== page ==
Salisbury bins tested for Novichok contamination
Two bins will be tested for traces of the nerve agent Novichok as the investigation into the latest Salisbury poisonings continues.
Conversations with recovering victim Charlie Rowley about his recollections prior to falling ill prompted the removal of two bins from Catherine Street in Salisbury on Thursday (August 2).
They will now be taken to the Defence Science and Technology Laboratory at Porton Down, where analysts will check whether they have been contaminated with the nerve agent that killed 44-year-old Dawn Sturgess.
Specialist teams are also investigating Wiltshire’s Air Ambulance station, emergency vehicles and kit worn by responders to the incident.
The tests will render the Air Ambulance helicopters temporarily unavailable.
Wiltshire Police’s Deputy Chief Constable Paul Mills said: “We are very aware that this news might cause some concern to our communities.
“The work we are undertaking forms part of the wider ongoing response to the incident and is the next logical precautionary step in the process.
“This highly precautionary activity is focused on ensuring that we take all steps necessary to consider any remediation activity which may be necessary in the longer term to further reduce any residual risk.”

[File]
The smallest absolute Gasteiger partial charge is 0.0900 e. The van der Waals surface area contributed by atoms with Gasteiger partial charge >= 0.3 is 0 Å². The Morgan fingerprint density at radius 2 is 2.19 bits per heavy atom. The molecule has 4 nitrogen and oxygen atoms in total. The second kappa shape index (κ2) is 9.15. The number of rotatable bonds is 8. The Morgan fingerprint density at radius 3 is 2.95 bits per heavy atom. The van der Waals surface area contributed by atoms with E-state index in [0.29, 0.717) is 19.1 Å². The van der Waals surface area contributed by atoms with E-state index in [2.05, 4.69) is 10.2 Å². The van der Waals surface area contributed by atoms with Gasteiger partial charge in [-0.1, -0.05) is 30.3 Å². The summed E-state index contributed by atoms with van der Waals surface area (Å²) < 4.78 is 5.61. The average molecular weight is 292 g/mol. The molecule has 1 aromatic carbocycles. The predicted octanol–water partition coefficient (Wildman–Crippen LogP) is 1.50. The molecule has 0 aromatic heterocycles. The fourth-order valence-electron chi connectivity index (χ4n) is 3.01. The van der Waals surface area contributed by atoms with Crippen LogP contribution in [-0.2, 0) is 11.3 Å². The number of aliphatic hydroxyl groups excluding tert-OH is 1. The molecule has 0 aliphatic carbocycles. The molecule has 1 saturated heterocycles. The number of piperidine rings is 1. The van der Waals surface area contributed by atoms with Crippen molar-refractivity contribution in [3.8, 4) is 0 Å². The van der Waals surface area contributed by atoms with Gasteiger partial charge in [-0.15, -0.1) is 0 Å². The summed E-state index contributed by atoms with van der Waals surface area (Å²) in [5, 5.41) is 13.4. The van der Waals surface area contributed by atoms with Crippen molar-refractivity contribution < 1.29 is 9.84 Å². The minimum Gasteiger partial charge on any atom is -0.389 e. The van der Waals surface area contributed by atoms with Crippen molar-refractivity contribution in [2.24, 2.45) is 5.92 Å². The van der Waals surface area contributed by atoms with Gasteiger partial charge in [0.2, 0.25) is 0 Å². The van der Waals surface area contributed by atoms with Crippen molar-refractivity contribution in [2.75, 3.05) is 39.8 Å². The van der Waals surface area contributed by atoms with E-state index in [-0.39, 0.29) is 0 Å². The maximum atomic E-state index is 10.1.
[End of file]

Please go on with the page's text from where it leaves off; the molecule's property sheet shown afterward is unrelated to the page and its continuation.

Ms Sturgess, 44, died in hospital on July 8 – a week after being contaminated by Novichok contained in a small bottle.
The poisoning came just months after former Russian intelligence agent Sergei Skripal and his daughter Yulia were exposed to the same substance in Salisbury and fell critically ill.
Counter-terror detectives are still searching a number of sites including the Queen Elizabeth Gardens in Salisbury, where Mr Rowley and Ms Sturgess had visited before becoming unwell.
The checks being conducted on air ambulance locations and equipment are a precautionary measure to ensure no onward contamination has taken place.
Public Health England maintains that the risk to the public remains low.
Wiltshire police and crime commissioner Angus Macpherson said: “All agencies are working closely together and are working incredibly hard to ensure the safety of staff and of course the public.
“It is right that action is taken to rigorously and thoroughly test where the scientific advice dictates it’s appropriate to do so. Public safety must remain the number one priority and I am confident this is at the absolute forefront of any action taken.”